July 23, 2012
COC raising bar for Canadian athletes
By ROB LONGLEY, QMI Agency
LONDON - If his background working for three major North American pro sports franchises taught Chris Overholt anything, it is to embrace a challenge.
So as he approaches his first Games as the chief executive officer of the Canadian Olympic Committee, the Toronto native isn't about to back down on the weighty expectations his organization has challenged our athletes to meet here.
Hoping to build off of the success at the 2010 Winter Olympics in Vancouver and an impressive summer showing at the Beijing Games four years ago, the COC is aiming for a top-12 showing in total medals by the time the London version winds up just shy of three weeks from now.
Overholt is well aware that aiming high can come with a price, but he didn't leave a prominent position with the NFL's Miami Dolphins just to soak up the Olympic experience.
"It's an ambitious goal -- we always felt it was ambitous -- but we're coming off one of our best ever summer performance in Beijing, where we tied for 14th," Overholt said in an interview Monday as the Canadian delegation readied itself for Friday's opening ceremony. "We believe that as an organization we should be about continuous improvement and we've got an eye on exactly that."
So beyond a top-12 showing in London, the next goal is a top-eight finish four years down the road in Rio. Those significant improvements won't come easily, especially since Canada has fallen off the map in swimming and track in field since 1996 in Atlanta, the previous time the country cracked the top 12 in medals. And it may just be stretching the limits of reasonable expectations.
The 18 medals Canadian athletes won in Beijing were a nice jump up from the 12 in Athens in 2004, where Canada ranked a disappointing 19th overall. The difficulty with cracking the top 12 this time around is that in China, it took 24 medals to hold down that spot, meaning the Canadian athletes will have to match the improvement from the previous four-year cycle.
But after two years on the job, Overholt believes a culture shift in the Canadian amateur sports scene has resulted in a more motivated group that is still taking on the fuel from the success of Vancouver 2010.
"I think we really look at Vancouver as transformative, not just for the athletes and the coaches, but for the country," Overholt said. "It changed the trajectory of the Olympic movement and one of the things we have tried to do over the past several months is try to be more aggressive connecting between the two Games."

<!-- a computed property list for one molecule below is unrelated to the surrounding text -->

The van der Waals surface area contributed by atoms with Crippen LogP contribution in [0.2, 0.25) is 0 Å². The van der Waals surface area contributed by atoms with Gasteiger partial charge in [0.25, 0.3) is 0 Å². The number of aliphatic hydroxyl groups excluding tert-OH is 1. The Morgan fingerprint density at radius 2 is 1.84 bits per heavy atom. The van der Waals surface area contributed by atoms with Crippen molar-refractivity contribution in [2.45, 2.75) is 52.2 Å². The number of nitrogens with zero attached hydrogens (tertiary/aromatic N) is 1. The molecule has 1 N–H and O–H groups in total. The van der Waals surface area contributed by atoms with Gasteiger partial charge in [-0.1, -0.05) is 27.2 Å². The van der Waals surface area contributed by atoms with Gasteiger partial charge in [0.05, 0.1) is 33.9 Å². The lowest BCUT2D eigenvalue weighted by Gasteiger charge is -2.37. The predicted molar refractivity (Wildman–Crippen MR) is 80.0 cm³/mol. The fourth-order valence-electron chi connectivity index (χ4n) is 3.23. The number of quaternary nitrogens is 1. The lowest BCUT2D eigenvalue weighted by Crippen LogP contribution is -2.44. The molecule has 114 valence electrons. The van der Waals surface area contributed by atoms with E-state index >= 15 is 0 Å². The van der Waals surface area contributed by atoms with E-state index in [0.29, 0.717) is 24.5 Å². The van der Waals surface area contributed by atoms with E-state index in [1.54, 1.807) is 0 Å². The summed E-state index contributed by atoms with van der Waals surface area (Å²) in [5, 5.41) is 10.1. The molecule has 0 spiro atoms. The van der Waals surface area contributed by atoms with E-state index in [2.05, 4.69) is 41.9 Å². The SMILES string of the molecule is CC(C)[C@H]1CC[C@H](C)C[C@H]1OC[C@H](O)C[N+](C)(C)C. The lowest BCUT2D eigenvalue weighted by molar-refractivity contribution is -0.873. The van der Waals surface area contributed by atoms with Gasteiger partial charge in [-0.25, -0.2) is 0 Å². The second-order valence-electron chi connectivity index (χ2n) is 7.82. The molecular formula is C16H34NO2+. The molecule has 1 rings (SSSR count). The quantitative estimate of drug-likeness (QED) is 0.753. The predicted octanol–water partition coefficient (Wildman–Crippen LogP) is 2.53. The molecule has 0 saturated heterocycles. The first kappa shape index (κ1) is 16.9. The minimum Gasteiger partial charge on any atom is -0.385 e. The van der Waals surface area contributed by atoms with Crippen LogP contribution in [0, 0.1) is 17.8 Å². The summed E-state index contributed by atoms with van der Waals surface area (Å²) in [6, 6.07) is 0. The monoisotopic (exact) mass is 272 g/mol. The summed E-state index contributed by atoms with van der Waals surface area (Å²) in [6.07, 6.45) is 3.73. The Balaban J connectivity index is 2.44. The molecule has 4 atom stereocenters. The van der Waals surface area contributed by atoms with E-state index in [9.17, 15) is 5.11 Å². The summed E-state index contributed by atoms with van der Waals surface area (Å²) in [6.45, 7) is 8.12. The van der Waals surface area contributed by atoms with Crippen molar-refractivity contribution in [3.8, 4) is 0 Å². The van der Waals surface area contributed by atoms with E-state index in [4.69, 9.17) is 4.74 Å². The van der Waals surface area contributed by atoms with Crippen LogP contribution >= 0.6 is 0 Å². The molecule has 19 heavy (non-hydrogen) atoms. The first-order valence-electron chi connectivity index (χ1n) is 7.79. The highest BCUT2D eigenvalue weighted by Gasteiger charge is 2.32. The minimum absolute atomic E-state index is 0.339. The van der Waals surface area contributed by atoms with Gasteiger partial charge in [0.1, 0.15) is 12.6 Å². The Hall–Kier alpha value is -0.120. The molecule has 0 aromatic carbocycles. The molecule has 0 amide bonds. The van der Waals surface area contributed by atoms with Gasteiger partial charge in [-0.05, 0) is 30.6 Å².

Such a strategy can only work to a point, of course. Canada will always be a stronger Winter Games nation but Overholt and the rest of the COC team believe that the two can feed off each other.The afterglow from Vancouver has to be exploited and celebrated for as long as it can.
Though working mostly in professional sports, Overholt has a decorated resume that had him whispered to be in line for senior roles with both the Blue Jays and Maple Leafs Sports and Entertainment. He left his home town and a position with MLSE in 2003 to become a vice president of marketing with the NHL's Florida Panthers. Three years later, it was on to another South Florida stop when he took over as VP of partnerships and new media with the Miami Dolphins, where he was involved in the staging of two Super Bowls.
"I take a little bit from all of those opportunities," Overholt said. "I've been really fortunate in my career to work with great organizations and for some great people."
Though it would be hard to convince a rabid NFL fan otherwise, the stakes are higher for Overholt now, a challenge of his own that he readily accepts. He knows that every two years, an entire nation stops to take notice of what is happening with amateur sports. His goal is to get fans to pay attention more often and then to have more reason to celebrate when they do.
To that end, the COC is preparing as if it was an athlete. Overholt said Canadian athletes were the first to check into the athlete's village, were the first to be registered with the London organizing committee and he and his staff and won't apologize for their ambitions goals.
"I feel like we are making strides, that we are helping in the process and getting better and better at it," Overholt said. "We talk every day about how we can contribute to the success of our athletes and coaches. Our whole mandate since he have been on the ground here is we are ready and prepared to mitigate every distraction for our team so that they can focus on being their best in the moment.
"Predictions are always challenging -- that's just a fact -- but the outcome will be known to all of us by the time these Games are done. The athletes and coaches are telling us these goals are realistic."
And why not aim higher, faster and stronger?
It is the Olympic way, after all.